By Aruna Viswanatha
WASHINGTON, April 2 Bank of America Corp
agreed to pay $165 million to settle charges by the U.S. credit
union regulator involving sales of mortgage-backed securities to
corporate credit unions that led them to fail, the regulator
said on Tuesday.
In February, the bank disclosed it had reached a preliminary
agreement with the National Credit Union Administration, and
said it would be covered by existing reserves, but did not
disclose a value at the time.
The settlement adds to a growing list of mortgage-related
legal troubles Bank of America has been able to put behind it,
after sustaining more than $40 billion in losses from its home
loan business since the financial crisis.
Most of those losses stemmed from its 2008 purchase of
Countrywide Financial, once the largest U.S. subprime mortgage
The new settlement is intended to resolve claims concerning
mortgage securities offerings that the regulator had threatened
to sue the bank and its Countrywide and Merrill Lynch units
over, Bank of America said in its annual report.
A bank spokesman declined comment on Tuesday beyond the
earlier filing. The credit union regulator did not release
settlement papers and declined to provide additional details
about the deal.
In recent months, Bank of America has moved closer to ending
its mortgage troubles, with more than $14 billion in settlements
announced in January alone.
Around $3 billion went to end a loan-by-loan review of past
foreclosures mandated by the government. Another $11.6 billion
went to resolve allegations from government mortgage finance
company Fannie Mae that the bank improperly sold mortgages that
later soured, and to resolve questions about foreclosure delays.
The bank has also sought to sign a $8.5 billion settlement
to resolve claims from private investors who purchased toxic
securities, but that deal is still awaiting approval in New York
The credit union regulator previously indicated it objected
to that proposed deal, but on Friday it withdrew its notice of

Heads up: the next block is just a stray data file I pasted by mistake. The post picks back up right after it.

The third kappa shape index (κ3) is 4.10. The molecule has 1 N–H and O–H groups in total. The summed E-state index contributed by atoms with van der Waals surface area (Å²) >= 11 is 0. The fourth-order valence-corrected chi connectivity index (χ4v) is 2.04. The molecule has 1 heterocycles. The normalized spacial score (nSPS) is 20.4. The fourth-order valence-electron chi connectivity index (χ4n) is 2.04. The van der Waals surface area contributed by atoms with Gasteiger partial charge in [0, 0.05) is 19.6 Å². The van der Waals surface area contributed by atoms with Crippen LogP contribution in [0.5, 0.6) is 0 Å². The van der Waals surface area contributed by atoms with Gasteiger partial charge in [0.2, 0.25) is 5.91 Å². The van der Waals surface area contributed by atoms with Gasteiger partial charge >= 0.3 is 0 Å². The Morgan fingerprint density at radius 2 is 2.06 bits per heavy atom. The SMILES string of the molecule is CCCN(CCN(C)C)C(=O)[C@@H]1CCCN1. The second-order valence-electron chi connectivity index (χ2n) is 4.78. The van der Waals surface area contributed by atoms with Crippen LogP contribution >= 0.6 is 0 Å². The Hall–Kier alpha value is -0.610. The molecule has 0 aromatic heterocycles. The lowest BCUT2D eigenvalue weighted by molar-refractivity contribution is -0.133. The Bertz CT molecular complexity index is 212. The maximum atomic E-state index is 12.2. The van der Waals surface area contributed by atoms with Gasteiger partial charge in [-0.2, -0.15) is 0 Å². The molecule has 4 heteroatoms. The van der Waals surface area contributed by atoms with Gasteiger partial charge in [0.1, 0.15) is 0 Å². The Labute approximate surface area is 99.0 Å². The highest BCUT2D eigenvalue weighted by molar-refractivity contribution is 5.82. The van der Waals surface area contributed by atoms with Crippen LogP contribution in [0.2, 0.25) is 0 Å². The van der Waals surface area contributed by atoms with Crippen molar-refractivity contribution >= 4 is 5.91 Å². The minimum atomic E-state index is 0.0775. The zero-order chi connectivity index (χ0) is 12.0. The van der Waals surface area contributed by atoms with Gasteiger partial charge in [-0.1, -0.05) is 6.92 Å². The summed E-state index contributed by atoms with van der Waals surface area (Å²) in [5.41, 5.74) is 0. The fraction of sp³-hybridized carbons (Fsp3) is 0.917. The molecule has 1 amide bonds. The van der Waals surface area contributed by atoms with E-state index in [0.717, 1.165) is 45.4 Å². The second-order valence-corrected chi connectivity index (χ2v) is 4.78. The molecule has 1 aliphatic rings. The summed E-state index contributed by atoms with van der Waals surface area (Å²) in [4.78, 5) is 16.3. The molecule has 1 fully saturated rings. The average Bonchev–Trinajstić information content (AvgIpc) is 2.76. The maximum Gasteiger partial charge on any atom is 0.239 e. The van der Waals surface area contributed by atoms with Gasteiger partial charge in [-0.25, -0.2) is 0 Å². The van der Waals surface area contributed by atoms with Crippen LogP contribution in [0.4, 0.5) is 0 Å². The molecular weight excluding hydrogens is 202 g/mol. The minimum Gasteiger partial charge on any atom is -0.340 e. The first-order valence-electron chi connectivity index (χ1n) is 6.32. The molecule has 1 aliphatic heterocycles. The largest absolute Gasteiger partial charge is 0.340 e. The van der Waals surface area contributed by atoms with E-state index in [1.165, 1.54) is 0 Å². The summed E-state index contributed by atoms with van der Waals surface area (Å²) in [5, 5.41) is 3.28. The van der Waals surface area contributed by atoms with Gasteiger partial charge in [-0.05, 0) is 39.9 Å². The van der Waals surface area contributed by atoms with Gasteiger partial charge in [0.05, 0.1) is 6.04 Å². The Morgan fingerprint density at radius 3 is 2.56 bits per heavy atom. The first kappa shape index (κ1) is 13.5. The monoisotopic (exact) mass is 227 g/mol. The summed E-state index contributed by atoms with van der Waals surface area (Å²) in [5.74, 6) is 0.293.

intent to object without providing a reason for the change.
Separately, the regulator has filed 10 lawsuits against
banks - including units of JPMorgan Chase & Co, Barclays
, Credit Suisse, Goldman Sachs and
Royal Bank of Scotland - over mortgage-backed securities
they sold to corporate credit unions that later collapsed due to
losses on the securities.
A consolidated hearing in the cases is scheduled for April
29 in Kansas federal court, where the lawsuits are filed.
The regulator has settled similar claims against Citigroup
, Deutsche Bank and HSBC for a total
of$170 million, with Deutsche Bank paying around $145 million.
The National Credit Union Administration has been trying to
recover losses related to the failure of five institutions that
it seized in 2009 and 2010 after they ran into trouble due to
the crumbling housing market.
The wholesale credit unions have experienced more troubles
than their retail counterparts because they did not face the
same restrictions on permitted investments, leading to big
losses during the financial crisis.
"We have a statutory obligation to secure recoveries for
credit unions and ensure that consumers remain protected,"
Debbie Matz, the chairman of the regulator's board, said in the
statement announcing the Bank of America settlement. "We will
continue to expend every possible effort to fulfill that
Bank of America did not admit fault as part of the
settlement, the credit union regulator said.